THE LAST GREAT TWO-HAND SET SHOOTER
As far as playground basketball legends go, his story will never appear in the major dailies. Yet Richie did score a record 63 points in the 2002 summer all-star game at Bill Marinís famous Philadelphia instructional camp for junior and senior high school students.
The press was kept uninformed and everyone present at the game that day swore they would never leak the news about what happened. The problem for everyone, with the exception of Richie himself, was his advanced age. On that historic day, the league officials huddled in a corner of the gym, debating whether there were any loopholes in the leagueís rulebook that would allow them to negate each one of those 63 points. Not only that, they faced the embarrassment of having to award a 61 year old high school senior the MVP trophy.
"I was redshirted for decades," Richie liked to joke whenever he was asked in private to tell his side of the story. Rumor has it that he was bribed to keep quiet. The exact nature of that bribe (whether there even was one or not) is a secret to this day. Richieís parents arenít even alive but the proud parents of the other boys threatened to boycott the tournament forever and to convince the parents of next yearís crop of gifted athletes to do the same. What really got to these good folks was the revelation that not only was the press barred from the entire season because of Richieís presence but so were the college scouts.
Many of these families were counting on athletic scholarships for their boys and the specter of them having to pay tuition like everyone else really antagonized them. Richie did not engage in any of the arguments. He refused to either self-promote or even defend himself. After all, he was a mature 61 year old. In fact, he was not only older than his teammates and opposing players but he was also senior to all the coaches, referees, league officials and parents. If asked, he would probably admit that it was embarrassing for the league, that this incident would shave off some of the luster that made the Marin camp shine. But that was not his problem. He proved himself on the court where it counted the most.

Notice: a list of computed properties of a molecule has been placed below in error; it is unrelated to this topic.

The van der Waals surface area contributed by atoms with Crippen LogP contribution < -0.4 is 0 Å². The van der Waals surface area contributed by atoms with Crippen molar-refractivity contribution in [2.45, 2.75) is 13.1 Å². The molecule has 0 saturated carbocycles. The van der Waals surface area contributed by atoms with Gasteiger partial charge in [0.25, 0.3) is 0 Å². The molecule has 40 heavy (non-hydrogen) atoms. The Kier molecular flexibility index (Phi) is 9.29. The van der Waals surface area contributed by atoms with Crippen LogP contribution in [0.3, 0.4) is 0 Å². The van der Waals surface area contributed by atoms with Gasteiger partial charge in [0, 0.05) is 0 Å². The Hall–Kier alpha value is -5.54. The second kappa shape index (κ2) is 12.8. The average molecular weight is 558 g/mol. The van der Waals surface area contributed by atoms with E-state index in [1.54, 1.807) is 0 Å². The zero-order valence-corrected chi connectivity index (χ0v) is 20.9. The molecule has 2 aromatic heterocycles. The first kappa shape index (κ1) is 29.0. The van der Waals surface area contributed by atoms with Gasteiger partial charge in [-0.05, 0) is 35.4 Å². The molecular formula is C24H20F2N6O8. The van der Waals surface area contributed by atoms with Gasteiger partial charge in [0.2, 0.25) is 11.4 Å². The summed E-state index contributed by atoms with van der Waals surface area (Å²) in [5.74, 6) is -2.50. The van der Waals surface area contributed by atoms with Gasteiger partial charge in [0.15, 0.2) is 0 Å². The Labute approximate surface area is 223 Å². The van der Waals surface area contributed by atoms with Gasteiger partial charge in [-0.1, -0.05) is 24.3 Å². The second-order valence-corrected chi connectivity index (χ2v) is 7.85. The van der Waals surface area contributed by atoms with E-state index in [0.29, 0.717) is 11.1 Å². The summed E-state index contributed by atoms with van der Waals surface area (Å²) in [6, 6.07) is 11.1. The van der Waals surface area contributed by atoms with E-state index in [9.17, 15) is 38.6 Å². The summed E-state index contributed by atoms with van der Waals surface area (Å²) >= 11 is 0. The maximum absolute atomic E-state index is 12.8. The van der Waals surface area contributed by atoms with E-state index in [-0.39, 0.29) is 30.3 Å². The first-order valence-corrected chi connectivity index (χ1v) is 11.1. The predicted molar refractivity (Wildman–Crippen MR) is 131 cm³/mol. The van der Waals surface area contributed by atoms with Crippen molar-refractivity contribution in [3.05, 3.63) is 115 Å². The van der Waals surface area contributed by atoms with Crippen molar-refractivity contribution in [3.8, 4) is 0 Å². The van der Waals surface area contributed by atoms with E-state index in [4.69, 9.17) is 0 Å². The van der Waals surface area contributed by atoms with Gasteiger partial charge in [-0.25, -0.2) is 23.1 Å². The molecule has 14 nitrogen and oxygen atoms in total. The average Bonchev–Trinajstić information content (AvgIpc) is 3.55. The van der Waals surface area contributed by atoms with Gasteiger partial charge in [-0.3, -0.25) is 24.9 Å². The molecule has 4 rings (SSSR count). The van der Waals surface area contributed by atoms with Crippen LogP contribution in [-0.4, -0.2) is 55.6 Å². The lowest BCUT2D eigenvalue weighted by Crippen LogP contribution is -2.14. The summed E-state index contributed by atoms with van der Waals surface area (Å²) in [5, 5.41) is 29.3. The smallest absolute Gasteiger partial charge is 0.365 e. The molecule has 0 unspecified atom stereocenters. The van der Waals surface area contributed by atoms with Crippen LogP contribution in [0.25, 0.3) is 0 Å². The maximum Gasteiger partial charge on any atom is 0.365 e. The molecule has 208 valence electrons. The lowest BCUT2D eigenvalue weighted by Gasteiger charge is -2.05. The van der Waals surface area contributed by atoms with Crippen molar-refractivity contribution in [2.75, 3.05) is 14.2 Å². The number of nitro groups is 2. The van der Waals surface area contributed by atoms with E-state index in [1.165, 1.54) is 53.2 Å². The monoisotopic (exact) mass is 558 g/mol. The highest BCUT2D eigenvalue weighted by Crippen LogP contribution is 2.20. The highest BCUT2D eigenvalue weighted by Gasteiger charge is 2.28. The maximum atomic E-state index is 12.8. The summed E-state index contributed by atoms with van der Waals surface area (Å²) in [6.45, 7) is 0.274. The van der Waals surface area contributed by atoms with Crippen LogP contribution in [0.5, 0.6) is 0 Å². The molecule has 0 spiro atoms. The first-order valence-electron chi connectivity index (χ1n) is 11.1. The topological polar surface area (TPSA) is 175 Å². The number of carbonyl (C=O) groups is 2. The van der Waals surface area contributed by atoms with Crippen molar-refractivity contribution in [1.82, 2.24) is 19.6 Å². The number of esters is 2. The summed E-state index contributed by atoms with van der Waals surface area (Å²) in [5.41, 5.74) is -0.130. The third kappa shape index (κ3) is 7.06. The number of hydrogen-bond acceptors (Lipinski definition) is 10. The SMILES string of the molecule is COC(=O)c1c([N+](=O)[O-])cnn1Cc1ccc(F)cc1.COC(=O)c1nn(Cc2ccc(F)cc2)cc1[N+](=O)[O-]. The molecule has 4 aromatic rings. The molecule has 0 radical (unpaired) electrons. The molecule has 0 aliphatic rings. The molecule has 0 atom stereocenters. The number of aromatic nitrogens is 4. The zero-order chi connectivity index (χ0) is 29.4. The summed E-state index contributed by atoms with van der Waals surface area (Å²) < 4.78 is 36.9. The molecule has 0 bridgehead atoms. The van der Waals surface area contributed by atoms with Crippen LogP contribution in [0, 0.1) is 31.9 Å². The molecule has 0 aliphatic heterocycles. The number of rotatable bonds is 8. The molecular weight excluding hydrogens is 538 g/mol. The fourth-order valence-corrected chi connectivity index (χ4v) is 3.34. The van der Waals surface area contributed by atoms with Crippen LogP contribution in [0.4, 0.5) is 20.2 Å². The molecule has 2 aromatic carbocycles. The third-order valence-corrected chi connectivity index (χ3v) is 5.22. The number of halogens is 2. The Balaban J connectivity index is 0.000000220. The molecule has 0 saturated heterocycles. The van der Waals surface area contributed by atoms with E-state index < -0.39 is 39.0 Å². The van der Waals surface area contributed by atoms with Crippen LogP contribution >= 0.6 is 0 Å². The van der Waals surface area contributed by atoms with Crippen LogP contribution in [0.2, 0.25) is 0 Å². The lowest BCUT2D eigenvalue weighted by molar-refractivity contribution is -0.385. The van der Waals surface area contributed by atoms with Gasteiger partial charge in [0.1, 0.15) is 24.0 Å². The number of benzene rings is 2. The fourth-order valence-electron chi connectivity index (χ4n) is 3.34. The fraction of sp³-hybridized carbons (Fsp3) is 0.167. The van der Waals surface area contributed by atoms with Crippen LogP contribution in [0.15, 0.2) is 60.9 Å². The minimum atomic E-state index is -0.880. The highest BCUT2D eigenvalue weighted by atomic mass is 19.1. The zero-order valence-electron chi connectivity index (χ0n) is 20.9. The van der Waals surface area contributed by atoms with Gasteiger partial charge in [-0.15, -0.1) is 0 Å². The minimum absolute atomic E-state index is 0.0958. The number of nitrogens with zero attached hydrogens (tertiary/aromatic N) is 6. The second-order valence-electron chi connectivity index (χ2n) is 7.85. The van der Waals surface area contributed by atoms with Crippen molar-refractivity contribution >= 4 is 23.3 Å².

If the image of him lofting the huge MVP trophy over his head did happen to appear in the local papers, there would have been a snicker or two. His beard was definitely turning gray. His decided paunch pushed his uniform jersey eastward and his short legs, or what little was seen of them between the high top sneakers and the baggy shorts, had lost most of their muscle tone. In short, he didnít project the enviable athletic countenance of a well-conditioned high school player, whose body was tight and coiled, always ready to spring forth in a burst of
pure, unbridled energy. Richieís prowess was dimmed somewhat by an insignificant physique. Rather, he looked like the panting, Sunday morning catch up for all those lost years over-the-hill non athlete that he was.
But his patented two-hand set shot owned the court. It absolutely mesmerized and frustrated the much younger, much taller, and, luckily for Richie, much dumber players. Letís face it, he was on fire the day of the all-star game. He was
unstoppable. The coach called every play for him. One of his teammates would set a pick, then Richie would bounce the ball once while stepping back and kind of rolling the ball upwards into his two hands which locked on the sides and then, as soon as it reached a specific spot just above his head, he let it fly. Score! Two points! Three points! From anywhere and everywhere on the court. His shot was as automatic as a well-oiled machine. The big, athletic kids were stupefied by this strange, archaic shot. Itís almost as if his carefully measured mechanical motion, which never once varied, of pick, step, grip, roll and release hypnotized them into a trancelike state.